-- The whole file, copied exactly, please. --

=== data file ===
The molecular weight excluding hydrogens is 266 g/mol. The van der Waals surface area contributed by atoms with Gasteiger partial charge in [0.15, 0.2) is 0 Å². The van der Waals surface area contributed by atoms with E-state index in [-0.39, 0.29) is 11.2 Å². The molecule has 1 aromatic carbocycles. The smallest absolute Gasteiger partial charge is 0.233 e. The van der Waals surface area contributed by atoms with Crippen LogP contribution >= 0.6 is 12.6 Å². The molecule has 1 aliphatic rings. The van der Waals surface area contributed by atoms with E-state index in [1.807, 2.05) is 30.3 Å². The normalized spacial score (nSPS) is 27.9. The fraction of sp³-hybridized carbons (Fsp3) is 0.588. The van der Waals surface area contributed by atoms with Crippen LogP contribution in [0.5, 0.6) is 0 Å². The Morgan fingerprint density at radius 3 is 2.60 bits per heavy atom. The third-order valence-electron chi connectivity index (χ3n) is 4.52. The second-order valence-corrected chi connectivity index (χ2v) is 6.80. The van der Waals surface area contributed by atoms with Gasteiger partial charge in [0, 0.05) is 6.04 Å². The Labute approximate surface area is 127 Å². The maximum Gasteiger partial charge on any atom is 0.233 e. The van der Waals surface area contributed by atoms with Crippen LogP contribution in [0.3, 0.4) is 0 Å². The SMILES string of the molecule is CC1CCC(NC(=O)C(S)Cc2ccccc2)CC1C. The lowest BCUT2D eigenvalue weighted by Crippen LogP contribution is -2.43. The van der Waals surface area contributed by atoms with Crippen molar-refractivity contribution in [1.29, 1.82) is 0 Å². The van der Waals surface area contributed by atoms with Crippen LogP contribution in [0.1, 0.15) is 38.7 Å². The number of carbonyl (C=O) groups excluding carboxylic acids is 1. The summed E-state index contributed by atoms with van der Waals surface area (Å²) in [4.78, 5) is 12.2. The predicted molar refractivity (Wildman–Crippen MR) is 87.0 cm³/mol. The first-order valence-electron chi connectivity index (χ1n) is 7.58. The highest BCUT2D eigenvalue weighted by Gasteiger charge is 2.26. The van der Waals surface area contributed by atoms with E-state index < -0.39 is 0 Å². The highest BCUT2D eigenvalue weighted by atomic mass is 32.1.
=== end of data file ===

The molecular weight excluding hydrogens is 266 g/mol. The van der Waals surface area contributed by atoms with Gasteiger partial charge in [0.15, 0.2) is 0 Å². The van der Waals surface area contributed by atoms with E-state index in [-0.39, 0.29) is 11.2 Å². The molecule has 1 aromatic carbocycles. The smallest absolute Gasteiger partial charge is 0.233 e. The van der Waals surface area contributed by atoms with Crippen LogP contribution >= 0.6 is 12.6 Å². The molecule has 1 aliphatic rings. The van der Waals surface area contributed by atoms with E-state index in [1.807, 2.05) is 30.3 Å². The normalized spacial score (nSPS) is 27.9. The fraction of sp³-hybridized carbons (Fsp3) is 0.588. The van der Waals surface area contributed by atoms with Crippen LogP contribution in [0.5, 0.6) is 0 Å². The Morgan fingerprint density at radius 3 is 2.60 bits per heavy atom. The third-order valence-electron chi connectivity index (χ3n) is 4.52. The second-order valence-corrected chi connectivity index (χ2v) is 6.80. The van der Waals surface area contributed by atoms with Gasteiger partial charge in [0, 0.05) is 6.04 Å². The Labute approximate surface area is 127 Å². The maximum Gasteiger partial charge on any atom is 0.233 e. The van der Waals surface area contributed by atoms with Crippen LogP contribution in [0.3, 0.4) is 0 Å². The SMILES string of the molecule is CC1CCC(NC(=O)C(S)Cc2ccccc2)CC1C. The lowest BCUT2D eigenvalue weighted by Crippen LogP contribution is -2.43. The van der Waals surface area contributed by atoms with Crippen molar-refractivity contribution in [1.29, 1.82) is 0 Å². The van der Waals surface area contributed by atoms with Crippen LogP contribution in [0.1, 0.15) is 38.7 Å². The number of carbonyl (C=O) groups excluding carboxylic acids is 1. The summed E-state index contributed by atoms with van der Waals surface area (Å²) in [4.78, 5) is 12.2. The predicted molar refractivity (Wildman–Crippen MR) is 87.0 cm³/mol. The first-order valence-electron chi connectivity index (χ1n) is 7.58. The highest BCUT2D eigenvalue weighted by Gasteiger charge is 2.26. The van der Waals surface area contributed by atoms with E-state index < -0.39 is 0 Å². The highest BCUT2D eigenvalue weighted by atomic mass is 32.1.